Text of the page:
This week, I was invited to guest blog for youTalk-insurance, an on-line insurance sector multimedia website with news and thought leadership for insurance brokers, general insurance and risk professionals. You can also read the original blog post here:
There is an expression in the media; “If it bleeds, it leads”.
It was coined in 1989 by American journalist Eric Pooley in response to more thoughtful and well researched reporting being side-lined by sensational, attention-grabbing grim and menacing headlines.
The expression has stuck, and sensational stories cause many to fall victim to personal and corporate reputation damage when not handled correctly.
For the most part, the insurance sector has had to help clients as victims of such stories, as reputation insurance cover can be bought.
But we have seen the sector itself in the headlines recently, as the impact of the coronavirus crisis takes its toll.
This is uncharted territory for many in insurance.
Navigating this will be driven by many different factors and approaches will be contingent on interpretation of technical wordings, individual claims, brand integrity and balance sheet considerations.
To do this effectively insurance boards must learn how to deal with media attention. It is good risk management and allows for issues to be mitigated. Whatever you think of the media, working out how to engage with it is always time well invested.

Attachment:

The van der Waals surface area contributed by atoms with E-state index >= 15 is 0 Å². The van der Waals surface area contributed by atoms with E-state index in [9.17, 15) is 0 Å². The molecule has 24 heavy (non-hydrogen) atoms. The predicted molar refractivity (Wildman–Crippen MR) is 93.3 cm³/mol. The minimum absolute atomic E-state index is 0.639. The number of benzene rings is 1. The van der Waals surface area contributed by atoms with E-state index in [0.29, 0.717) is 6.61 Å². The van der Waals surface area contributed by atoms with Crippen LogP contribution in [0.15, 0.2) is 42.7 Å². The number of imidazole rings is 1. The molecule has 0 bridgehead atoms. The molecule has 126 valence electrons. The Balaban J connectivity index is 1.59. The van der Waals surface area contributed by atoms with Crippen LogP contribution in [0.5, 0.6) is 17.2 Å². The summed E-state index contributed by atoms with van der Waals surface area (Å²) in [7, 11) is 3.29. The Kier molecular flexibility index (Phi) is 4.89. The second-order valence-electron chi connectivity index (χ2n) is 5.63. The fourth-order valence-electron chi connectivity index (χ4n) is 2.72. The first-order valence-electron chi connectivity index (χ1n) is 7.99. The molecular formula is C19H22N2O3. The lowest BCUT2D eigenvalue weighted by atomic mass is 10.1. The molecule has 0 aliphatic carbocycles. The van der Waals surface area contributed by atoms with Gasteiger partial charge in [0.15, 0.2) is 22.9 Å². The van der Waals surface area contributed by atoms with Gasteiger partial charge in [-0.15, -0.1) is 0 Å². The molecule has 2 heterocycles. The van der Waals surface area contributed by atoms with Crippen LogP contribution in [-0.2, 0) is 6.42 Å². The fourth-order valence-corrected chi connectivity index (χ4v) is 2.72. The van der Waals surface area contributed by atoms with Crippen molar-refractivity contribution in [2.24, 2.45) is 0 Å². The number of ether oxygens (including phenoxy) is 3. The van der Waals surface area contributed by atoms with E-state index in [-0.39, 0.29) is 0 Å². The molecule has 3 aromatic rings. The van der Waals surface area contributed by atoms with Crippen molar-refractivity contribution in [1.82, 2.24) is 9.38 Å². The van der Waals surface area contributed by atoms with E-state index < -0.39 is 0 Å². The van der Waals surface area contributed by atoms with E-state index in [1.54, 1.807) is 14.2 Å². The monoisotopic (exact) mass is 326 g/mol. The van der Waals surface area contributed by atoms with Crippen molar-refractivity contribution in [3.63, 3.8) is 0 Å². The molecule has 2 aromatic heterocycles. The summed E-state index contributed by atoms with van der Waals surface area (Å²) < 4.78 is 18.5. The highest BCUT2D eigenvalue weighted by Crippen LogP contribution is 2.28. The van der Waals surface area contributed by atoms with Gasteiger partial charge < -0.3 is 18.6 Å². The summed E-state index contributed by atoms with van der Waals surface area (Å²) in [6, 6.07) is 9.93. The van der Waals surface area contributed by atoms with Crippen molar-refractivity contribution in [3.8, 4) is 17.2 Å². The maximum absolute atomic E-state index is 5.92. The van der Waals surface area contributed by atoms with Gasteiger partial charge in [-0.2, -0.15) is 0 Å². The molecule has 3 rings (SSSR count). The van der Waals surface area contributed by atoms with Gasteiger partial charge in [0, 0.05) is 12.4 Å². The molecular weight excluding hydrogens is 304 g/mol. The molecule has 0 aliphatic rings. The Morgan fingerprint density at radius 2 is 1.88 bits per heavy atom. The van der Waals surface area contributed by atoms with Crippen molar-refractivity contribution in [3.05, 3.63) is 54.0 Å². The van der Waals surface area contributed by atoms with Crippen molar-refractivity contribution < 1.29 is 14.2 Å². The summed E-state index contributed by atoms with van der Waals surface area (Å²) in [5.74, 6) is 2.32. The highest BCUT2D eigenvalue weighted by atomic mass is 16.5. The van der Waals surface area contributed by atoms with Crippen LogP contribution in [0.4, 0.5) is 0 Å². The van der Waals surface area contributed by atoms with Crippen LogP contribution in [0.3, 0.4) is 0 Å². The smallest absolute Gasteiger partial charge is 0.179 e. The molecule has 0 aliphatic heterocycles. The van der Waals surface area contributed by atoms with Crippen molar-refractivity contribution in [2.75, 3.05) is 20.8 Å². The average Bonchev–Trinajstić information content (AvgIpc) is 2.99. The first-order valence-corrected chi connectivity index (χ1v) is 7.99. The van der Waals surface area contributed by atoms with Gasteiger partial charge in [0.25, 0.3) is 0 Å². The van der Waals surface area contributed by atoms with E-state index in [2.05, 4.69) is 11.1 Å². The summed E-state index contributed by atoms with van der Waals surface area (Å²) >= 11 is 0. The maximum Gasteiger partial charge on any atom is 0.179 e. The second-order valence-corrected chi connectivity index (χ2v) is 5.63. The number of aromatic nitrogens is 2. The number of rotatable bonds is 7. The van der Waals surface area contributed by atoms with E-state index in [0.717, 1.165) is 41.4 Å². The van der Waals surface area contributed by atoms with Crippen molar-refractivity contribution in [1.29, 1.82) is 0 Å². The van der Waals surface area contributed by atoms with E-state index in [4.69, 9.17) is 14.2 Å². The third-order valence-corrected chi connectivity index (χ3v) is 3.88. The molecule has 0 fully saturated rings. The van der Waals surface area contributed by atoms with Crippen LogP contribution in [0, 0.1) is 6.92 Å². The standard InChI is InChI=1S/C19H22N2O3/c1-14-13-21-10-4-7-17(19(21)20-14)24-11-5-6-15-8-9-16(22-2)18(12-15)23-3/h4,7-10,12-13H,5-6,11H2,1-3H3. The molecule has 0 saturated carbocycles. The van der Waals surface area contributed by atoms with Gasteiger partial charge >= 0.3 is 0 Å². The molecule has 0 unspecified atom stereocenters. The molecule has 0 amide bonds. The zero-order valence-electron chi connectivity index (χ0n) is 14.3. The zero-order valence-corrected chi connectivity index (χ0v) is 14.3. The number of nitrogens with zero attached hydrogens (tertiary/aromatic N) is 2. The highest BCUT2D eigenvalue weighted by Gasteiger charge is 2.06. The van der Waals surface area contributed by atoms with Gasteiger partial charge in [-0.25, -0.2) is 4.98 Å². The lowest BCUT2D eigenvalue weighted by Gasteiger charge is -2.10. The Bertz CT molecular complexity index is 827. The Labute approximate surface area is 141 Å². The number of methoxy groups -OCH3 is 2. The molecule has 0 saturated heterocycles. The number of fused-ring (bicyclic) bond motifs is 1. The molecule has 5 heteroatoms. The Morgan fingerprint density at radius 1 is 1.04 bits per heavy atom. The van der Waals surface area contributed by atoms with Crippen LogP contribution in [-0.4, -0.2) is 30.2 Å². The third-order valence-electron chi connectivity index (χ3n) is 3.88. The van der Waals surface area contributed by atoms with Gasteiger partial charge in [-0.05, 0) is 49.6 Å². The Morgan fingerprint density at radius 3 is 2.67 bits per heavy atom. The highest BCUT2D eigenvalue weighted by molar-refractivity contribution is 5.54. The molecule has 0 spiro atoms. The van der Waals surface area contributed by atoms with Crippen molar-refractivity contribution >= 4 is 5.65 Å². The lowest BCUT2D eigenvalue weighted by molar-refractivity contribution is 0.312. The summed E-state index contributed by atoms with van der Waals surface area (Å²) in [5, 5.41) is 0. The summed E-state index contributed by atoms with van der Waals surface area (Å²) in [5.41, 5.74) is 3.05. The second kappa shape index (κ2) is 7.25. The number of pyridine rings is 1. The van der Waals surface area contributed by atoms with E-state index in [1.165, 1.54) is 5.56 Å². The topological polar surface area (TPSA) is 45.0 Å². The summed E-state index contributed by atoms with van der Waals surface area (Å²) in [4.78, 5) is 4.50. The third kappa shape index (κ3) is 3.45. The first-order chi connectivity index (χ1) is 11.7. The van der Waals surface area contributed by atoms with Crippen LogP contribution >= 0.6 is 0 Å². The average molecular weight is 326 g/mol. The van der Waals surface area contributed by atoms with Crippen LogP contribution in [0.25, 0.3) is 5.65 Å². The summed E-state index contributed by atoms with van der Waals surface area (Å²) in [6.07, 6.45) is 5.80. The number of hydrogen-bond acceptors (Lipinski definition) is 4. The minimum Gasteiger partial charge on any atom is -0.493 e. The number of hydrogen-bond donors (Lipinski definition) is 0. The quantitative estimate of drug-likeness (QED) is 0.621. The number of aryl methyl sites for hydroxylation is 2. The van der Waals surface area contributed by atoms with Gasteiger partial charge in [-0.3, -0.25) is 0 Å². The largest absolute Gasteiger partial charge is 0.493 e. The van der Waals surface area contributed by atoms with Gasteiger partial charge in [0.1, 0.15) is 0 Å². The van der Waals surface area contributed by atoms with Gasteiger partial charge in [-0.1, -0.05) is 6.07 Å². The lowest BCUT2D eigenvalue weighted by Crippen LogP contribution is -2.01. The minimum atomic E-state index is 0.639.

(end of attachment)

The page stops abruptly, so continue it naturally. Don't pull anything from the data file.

Implementing effective crisis communications requires an understanding and acceptance of the often-conflicting dynamics that can lead to a PR Problem.
Early warning vs head in the sand: Crisis communications is part of the crisis management/business continuity function.
All issues on the risk register must be viewed as a potential reputation issue and a communications advisor must be part of the conversations in its management. Engage with your communications function as soon as possible or hire a specialist. Trust them with the information they need to evaluate the situation and make recommendations. The later they are brought in, the less time they have to do this effectively. Effective mitigation starts with communications being connected to the early warning system.
Ethical vs technical: Often the default position inside organisations – both with the operational and executive teams - is their legal or technical position.
The litigation sector and regulatory environment lead with this. The opposing dynamic can be the ethics of the issue. Organisations might be the technical and legally correct position but is it the right position from an ethical standpoint? A number of these ethical dilemmas have emerged during the coronavirus crisis and public scrutiny has been intense. In insurance, we all want to do the right thing but if we are at risk of putting profits over ethics, the purpose of insurance is left in a very lonely corner of public opinion. The time and costs of defending a legal or technical position will be drowned out by potential reputational damage and loss of future business.